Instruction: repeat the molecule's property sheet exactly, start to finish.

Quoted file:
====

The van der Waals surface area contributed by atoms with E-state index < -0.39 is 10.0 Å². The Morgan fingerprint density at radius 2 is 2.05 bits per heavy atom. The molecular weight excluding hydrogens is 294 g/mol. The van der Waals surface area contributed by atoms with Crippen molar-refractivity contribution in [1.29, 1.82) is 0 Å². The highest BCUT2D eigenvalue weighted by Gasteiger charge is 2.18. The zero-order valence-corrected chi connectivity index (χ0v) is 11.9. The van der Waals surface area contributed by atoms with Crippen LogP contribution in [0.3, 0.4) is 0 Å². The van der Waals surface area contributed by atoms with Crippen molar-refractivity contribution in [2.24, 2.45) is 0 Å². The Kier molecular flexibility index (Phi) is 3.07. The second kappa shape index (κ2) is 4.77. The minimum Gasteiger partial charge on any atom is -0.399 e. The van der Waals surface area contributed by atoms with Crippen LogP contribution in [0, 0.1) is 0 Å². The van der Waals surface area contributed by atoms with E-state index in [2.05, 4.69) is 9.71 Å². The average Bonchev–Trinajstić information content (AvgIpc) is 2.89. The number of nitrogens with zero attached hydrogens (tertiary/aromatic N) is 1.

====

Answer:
The van der Waals surface area contributed by atoms with E-state index < -0.39 is 10.0 Å². The Morgan fingerprint density at radius 2 is 2.05 bits per heavy atom. The molecular weight excluding hydrogens is 294 g/mol. The van der Waals surface area contributed by atoms with Crippen molar-refractivity contribution in [1.29, 1.82) is 0 Å². The highest BCUT2D eigenvalue weighted by Gasteiger charge is 2.18. The zero-order valence-corrected chi connectivity index (χ0v) is 11.9. The van der Waals surface area contributed by atoms with Crippen LogP contribution in [0.3, 0.4) is 0 Å². The van der Waals surface area contributed by atoms with Crippen molar-refractivity contribution in [2.24, 2.45) is 0 Å². The Kier molecular flexibility index (Phi) is 3.07. The second kappa shape index (κ2) is 4.77. The minimum Gasteiger partial charge on any atom is -0.399 e. The van der Waals surface area contributed by atoms with Crippen LogP contribution in [0, 0.1) is 0 Å². The van der Waals surface area contributed by atoms with E-state index in [2.05, 4.69) is 9.71 Å². The average Bonchev–Trinajstić information content (AvgIpc) is 2.89. The number of nitrogens with zero attached hydrogens (tertiary/aromatic N) is 1.